The funeral my wife and I attended last Wednesday ended with a hymn with which I was unfamiliar, but was quite appropriate for the occasion. The song’s comforting chorus caused one’s mind to ponder, even as attendees sang, “Precious memories, how they linger, how they ever flood my soul. In the stillness of the midnight, precious, sacred scenes unfold."
Funerals bring forth many emotions, but unexpected ones such as those taking place in Aurora, Colo., are especially disturbing. A 51-year-old father takes his two daughters to the much-anticipated Batman movie debut only to lose his life at the hands of a demonic madman. A young female sportscaster leaves her home in San Antonio for a career opportunity, only to have the same assailant shoot her in the head.
As a youngster, I attended few funerals, but the death of my 21-year-old cousin in Vietnam made a vivid impression on me, especially since we were the same age. Seeing the grieving of his family and bride of six months was almost too much to bear.
Father Time has since accelerated my funeral attendance during the past 15 years, which has seen the passing of both my and my wife’s parents, along with various aunts and uncles.
We all know life is tenuous. The sands are running through the hourglass, and as we age, we become acutely aware of that. I think in the deep recesses of our souls most people want to leave this earthly life having made a difference in the lives of others. We might fall short of Mother Teresa’s example, and wish we could have done more, but we should not be too hard on ourselves because humans are terribly flawed.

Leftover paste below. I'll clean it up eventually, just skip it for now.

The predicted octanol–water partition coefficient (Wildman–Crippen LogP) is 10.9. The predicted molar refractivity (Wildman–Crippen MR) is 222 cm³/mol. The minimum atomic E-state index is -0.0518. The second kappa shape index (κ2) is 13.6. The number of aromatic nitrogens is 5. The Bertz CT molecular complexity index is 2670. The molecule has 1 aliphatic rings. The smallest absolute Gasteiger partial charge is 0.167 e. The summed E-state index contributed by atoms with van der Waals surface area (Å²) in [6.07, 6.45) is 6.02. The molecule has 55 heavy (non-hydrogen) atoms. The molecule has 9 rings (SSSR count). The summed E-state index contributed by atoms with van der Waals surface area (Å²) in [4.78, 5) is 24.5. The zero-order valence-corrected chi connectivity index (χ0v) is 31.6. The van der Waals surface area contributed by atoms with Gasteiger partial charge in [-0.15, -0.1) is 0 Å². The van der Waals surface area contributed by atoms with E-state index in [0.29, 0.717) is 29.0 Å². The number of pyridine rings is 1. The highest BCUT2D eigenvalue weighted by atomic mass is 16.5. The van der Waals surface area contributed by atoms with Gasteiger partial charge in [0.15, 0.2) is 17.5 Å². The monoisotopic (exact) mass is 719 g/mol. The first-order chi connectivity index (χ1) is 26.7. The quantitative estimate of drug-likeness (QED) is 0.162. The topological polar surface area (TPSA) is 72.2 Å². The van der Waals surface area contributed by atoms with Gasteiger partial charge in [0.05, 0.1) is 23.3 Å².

Although we live in a highly materialistic, driven world, I have never attended a funeral that placed much emphasis on that. As someone once commented, “There is no U-Haul behind a hearse.”
Instead, what the audience at a funeral hears are memories from friends and loved ones.
When I run across my former students and athletes, I am always amazed their recollections of the past are quite different from mine. While I think of the games and subjects I taught, they recall anecdotal or humorous events. They remember things such as a gallon of milk spilling on the bus on the way to a tennis tournament or the bus running out of gas returning from a basketball game out in the boondocks.
I am sure my wife, children and coworkers will be able to recall a host of humorous incidents that I have left in my wake. Yes, it is the relationships in our lives that form those precious memories, not the trophies, accolades and achievements we accomplished during the journey.
So last week we bid adieu to my brother-in-law’s father, Kent Williams, a good husband, devoted father, doting grandfather and a great coworker. He will be missed, but the precious memories linger on.
Laughlin is a Christian Libertarian. He is an economist, teacher, father, husband and most recently a grandfather. He has written a weekly column for The Tribune for 13 years. He and his wife Gina reside in Meadowlakes. To contact him, email email@example.com. He is an independent columnist, not a staff member, and his views do not necessarily reflect those of The Tribune or its parent company.